Worried about school’s direction

Letters to the editor

Dear editor and fellow Aberdeen School District patrons,

I, together with many other concerned parents and community members are worried about the direction our school district has seemingly taken with regard to attracting new talented teachers and retaining the quality teachers that we already have. In the past few years, teachers have left the district to seek other, similar positions elsewhere. Many of these teachers have not been replaced. One long time district teacher estimates that since Superintendent Ward took over, five teaching positions in the high school and five teaching positions within the middle school have been lost. This teacher was not sure how many positions have been lost within the elementary school, but I know that there has been at least one, in the fifth grade. For the past two years, there have only been two certified teachers working full-time with that grade level. The administration has chosen to shuffle 10-11 year old children each day from classroom to classroom, at times sending some to the middle school, some to classes taught by aides, and spending the remainder of their time with two certified elementary teachers. I believe that each teacher and aide involved did the absolute best job that they could under the circumstances. I’m simply pointing out that those circumstances are far from ideal.

A large group of parents, of which I was a part, attended a school board meeting last May to voice our concerns with the fifth grade structure. We were led to believe that this was a temporary measure and that an effort would be made to hire another qualified teacher for that grade level. Apparently that is not happening. The administration’s opinion is that the fifth grade structure has been a great success. There has reportedly been discussion of adopting a similar structure in the fourth grade. I hope that this is not true.

Our school district has a disproportionate number of administrators to teachers in relation to other school districts. According to the 2016-2017 Idaho State Department of Education Staff Salary Summaries (the most recent numbers available), Marsh Valley School District (a larger district than our own) had $365,580 dedicated to administrator salaries (Superintendent, Principals, Counselors, Directors, Media Directors, Speech Pathologists, etc.) Aberdeen School District had $540,956 dedicated to those same positions. Marsh Valley employed eight people in administrative positions in 2016-2017, Aberdeen employed 12 in that same year. In 2016-2017, Marsh Valley paid 76 teachers $2,949,236. Aberdeen employed only 51 teachers and paid them $1,937,954 in that same year. Marsh Valley employed 30 Instructional Assistants (Aides), Library Assistant, and Computer Technology Assistants, Aberdeen, in contrast, employed 37 such people, both full and part time. My purpose in listing these numbers isn’t to begrudge anyone their salaries or call for anyone to lose their jobs. I’m simply pointing out that, in my opinion, our human resources are mis-allocated. In terms of employees, our district has an abundance of administrators and aides, and a distinct shortage of qualified teachers.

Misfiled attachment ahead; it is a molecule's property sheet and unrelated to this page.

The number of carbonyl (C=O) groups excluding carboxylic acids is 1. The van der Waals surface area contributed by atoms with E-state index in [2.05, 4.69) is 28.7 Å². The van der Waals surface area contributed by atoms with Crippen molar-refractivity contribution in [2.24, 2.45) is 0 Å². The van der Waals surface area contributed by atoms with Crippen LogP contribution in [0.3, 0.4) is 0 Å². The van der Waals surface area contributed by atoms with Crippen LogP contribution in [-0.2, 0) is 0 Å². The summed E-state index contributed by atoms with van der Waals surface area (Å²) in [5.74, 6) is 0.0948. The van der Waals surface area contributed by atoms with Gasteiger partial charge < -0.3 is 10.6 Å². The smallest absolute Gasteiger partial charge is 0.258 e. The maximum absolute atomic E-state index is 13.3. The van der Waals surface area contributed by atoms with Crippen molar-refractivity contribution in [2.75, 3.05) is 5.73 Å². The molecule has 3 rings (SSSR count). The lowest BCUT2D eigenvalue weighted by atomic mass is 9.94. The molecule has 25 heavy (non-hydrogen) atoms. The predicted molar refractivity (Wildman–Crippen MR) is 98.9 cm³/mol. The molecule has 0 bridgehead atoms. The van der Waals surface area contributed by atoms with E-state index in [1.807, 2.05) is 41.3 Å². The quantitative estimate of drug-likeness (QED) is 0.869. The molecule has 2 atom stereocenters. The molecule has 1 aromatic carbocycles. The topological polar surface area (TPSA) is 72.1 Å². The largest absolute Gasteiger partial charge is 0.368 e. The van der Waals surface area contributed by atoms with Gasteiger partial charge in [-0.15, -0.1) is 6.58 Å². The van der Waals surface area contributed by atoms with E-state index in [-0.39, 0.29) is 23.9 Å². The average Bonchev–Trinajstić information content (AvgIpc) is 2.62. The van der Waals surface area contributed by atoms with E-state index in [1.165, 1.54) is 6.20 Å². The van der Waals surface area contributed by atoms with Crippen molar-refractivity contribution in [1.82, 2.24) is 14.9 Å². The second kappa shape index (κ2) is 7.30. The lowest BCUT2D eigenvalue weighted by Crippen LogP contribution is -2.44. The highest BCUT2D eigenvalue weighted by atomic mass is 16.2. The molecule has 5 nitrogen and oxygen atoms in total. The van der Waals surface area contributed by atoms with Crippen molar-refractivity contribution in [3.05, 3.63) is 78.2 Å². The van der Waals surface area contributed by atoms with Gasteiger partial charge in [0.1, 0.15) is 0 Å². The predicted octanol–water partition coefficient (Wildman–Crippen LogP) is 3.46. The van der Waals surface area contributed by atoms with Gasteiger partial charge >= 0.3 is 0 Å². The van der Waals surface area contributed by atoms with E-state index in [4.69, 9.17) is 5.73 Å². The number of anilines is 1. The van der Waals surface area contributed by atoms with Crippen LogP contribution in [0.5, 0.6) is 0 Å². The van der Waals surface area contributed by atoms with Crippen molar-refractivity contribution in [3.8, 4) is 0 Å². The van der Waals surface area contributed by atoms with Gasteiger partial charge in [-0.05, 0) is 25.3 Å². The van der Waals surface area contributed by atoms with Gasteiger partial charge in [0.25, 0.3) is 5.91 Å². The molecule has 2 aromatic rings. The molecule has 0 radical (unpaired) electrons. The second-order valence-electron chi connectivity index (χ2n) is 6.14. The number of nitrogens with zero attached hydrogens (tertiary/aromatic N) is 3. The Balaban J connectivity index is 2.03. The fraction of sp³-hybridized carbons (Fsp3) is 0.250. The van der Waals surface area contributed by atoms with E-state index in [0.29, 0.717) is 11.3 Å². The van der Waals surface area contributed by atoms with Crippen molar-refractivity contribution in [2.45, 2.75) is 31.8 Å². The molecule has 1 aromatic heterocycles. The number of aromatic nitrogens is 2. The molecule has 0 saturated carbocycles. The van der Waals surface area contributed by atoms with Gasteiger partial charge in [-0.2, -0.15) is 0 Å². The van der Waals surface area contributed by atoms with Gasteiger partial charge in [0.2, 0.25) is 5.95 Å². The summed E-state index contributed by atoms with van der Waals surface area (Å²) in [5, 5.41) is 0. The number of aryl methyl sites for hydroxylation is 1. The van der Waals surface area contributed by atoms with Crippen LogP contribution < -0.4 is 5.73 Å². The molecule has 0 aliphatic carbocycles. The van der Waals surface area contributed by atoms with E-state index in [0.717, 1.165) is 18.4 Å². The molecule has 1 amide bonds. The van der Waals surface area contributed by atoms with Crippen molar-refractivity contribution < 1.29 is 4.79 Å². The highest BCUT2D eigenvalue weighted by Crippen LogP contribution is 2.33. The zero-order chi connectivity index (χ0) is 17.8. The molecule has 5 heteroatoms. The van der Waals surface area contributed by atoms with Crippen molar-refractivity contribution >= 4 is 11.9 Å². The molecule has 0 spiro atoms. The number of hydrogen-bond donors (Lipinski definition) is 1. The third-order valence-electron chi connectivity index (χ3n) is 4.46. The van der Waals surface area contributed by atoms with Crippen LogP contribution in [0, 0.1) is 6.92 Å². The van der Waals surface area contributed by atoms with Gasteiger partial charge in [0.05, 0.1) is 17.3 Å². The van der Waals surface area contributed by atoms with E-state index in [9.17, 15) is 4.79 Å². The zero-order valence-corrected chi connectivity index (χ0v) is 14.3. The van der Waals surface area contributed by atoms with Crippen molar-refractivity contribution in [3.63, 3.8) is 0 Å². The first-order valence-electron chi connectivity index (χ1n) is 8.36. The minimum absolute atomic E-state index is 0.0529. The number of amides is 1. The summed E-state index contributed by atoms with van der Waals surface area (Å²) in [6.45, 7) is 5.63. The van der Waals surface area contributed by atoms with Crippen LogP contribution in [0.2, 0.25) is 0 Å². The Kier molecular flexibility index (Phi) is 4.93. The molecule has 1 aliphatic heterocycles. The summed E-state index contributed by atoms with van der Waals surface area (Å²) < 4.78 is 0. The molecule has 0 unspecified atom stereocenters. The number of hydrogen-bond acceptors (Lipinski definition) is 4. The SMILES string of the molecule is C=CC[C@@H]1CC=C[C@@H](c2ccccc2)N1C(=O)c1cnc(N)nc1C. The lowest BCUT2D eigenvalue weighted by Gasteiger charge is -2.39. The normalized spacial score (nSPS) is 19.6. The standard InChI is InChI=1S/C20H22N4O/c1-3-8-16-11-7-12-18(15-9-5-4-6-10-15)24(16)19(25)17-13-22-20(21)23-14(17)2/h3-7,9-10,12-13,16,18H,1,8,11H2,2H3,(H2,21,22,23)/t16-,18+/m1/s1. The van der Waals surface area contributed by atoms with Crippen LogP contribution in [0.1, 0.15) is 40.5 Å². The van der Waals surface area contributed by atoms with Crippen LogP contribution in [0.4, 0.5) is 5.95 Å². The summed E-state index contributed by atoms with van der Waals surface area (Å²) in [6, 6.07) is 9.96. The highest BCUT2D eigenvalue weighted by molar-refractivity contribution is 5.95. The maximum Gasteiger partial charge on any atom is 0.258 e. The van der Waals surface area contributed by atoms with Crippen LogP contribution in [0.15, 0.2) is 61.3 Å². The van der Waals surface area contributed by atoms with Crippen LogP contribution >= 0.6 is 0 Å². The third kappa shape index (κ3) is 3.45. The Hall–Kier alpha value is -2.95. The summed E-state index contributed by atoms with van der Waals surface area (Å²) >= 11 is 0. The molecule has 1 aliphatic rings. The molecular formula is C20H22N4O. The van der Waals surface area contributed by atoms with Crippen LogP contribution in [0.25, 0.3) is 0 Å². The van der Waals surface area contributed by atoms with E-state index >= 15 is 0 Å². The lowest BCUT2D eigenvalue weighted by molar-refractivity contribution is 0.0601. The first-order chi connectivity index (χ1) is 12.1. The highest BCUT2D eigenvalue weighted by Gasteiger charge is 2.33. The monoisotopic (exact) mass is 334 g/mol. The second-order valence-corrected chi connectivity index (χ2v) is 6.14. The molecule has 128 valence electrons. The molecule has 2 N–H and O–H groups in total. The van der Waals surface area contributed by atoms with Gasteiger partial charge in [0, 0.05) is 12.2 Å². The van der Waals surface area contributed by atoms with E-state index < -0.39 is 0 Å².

We have wonderful, caring people, on the school board. They need to hear from us. If we don’t care enough to let them know our feelings, positive or negative, how can we expect them to act in our best interests? Our teachers need our support. They’re wonderful people. They are well educated, intelligent, caring individuals. Many of them live in and are an active part of, our community. There simply are not enough of them. When I attended school in Aberdeen, we had teachers for wood working, auto mechanics, home economics, and art. We had an elementary and a secondary music program. We had physical education and music teachers in both the elementary/junior high and in the high school. We had a high school drama program. We had one high school principal and one principal for the elementary/junior high. Both principals lived in our community as did the superintendent. None of these things are true now. Times have changed, and, in my opinion, they have not changed for the better.

Please join us in making your feelings known to the board. Even if you don’t agree with us, stand up and be heard. This community has sacrificed a great deal to build excellent facilities for our children. We’ll soon have a new high school, vo-tech building, auditorium, etc. Our middle school is a modern, beautiful building. These are and will be some of, if not the best, in the state for a district of our size. Let’s not let them go unused. We need to fill them with qualified teachers that care about and strive to give our children the best education possible.


Ryan Wahlen


Thanks for reading!

Read more in this week's print edition.Subscribe Today!

Leave a Reply

Your email address will not be published. Required fields are marked *